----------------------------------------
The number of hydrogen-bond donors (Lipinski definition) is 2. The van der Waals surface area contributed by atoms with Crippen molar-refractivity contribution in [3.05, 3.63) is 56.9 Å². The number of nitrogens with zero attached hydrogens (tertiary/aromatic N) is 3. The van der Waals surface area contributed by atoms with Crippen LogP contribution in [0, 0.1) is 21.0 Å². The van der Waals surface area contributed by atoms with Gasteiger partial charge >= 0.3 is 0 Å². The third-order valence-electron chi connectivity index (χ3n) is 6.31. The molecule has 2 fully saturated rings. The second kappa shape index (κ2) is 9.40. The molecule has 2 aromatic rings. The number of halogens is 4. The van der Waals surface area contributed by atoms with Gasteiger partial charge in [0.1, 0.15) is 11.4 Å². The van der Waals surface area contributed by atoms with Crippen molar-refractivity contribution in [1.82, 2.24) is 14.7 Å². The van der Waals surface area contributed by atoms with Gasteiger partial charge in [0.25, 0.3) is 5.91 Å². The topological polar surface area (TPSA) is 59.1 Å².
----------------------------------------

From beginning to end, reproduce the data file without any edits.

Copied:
The number of hydrogen-bond donors (Lipinski definition) is 2. The van der Waals surface area contributed by atoms with Crippen molar-refractivity contribution in [3.05, 3.63) is 56.9 Å². The number of nitrogens with zero attached hydrogens (tertiary/aromatic N) is 3. The van der Waals surface area contributed by atoms with Crippen LogP contribution in [0, 0.1) is 21.0 Å². The van der Waals surface area contributed by atoms with Gasteiger partial charge >= 0.3 is 0 Å². The third-order valence-electron chi connectivity index (χ3n) is 6.31. The molecule has 2 fully saturated rings. The second kappa shape index (κ2) is 9.40. The molecule has 2 aromatic rings. The number of halogens is 4. The van der Waals surface area contributed by atoms with Gasteiger partial charge in [0.1, 0.15) is 11.4 Å². The van der Waals surface area contributed by atoms with Crippen molar-refractivity contribution in [1.82, 2.24) is 14.7 Å². The van der Waals surface area contributed by atoms with Gasteiger partial charge in [0.25, 0.3) is 5.91 Å². The topological polar surface area (TPSA) is 59.1 Å².